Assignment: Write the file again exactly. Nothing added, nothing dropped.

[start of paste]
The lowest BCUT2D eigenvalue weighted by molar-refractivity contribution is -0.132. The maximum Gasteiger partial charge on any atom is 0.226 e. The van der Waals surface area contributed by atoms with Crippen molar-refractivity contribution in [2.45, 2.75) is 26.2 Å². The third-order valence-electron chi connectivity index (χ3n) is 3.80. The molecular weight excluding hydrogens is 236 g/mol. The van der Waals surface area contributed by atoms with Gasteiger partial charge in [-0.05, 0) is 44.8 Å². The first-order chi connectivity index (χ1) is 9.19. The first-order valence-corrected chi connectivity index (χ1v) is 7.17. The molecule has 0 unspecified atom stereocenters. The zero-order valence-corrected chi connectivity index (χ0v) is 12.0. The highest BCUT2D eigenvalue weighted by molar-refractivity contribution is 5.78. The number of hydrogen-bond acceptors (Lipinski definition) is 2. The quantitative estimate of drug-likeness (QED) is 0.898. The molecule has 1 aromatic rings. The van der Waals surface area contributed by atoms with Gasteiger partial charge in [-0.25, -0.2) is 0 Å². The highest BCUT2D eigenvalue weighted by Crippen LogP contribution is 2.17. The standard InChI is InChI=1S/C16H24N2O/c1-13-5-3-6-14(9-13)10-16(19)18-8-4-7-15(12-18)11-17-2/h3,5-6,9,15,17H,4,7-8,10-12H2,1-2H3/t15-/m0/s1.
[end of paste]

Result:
The lowest BCUT2D eigenvalue weighted by molar-refractivity contribution is -0.132. The maximum Gasteiger partial charge on any atom is 0.226 e. The van der Waals surface area contributed by atoms with Crippen molar-refractivity contribution in [2.45, 2.75) is 26.2 Å². The third-order valence-electron chi connectivity index (χ3n) is 3.80. The molecular weight excluding hydrogens is 236 g/mol. The van der Waals surface area contributed by atoms with Gasteiger partial charge in [-0.05, 0) is 44.8 Å². The first-order chi connectivity index (χ1) is 9.19. The first-order valence-corrected chi connectivity index (χ1v) is 7.17. The molecule has 0 unspecified atom stereocenters. The zero-order valence-corrected chi connectivity index (χ0v) is 12.0. The highest BCUT2D eigenvalue weighted by molar-refractivity contribution is 5.78. The number of hydrogen-bond acceptors (Lipinski definition) is 2. The quantitative estimate of drug-likeness (QED) is 0.898. The molecule has 1 aromatic rings. The van der Waals surface area contributed by atoms with Gasteiger partial charge in [-0.25, -0.2) is 0 Å². The highest BCUT2D eigenvalue weighted by Crippen LogP contribution is 2.17. The standard InChI is InChI=1S/C16H24N2O/c1-13-5-3-6-14(9-13)10-16(19)18-8-4-7-15(12-18)11-17-2/h3,5-6,9,15,17H,4,7-8,10-12H2,1-2H3/t15-/m0/s1.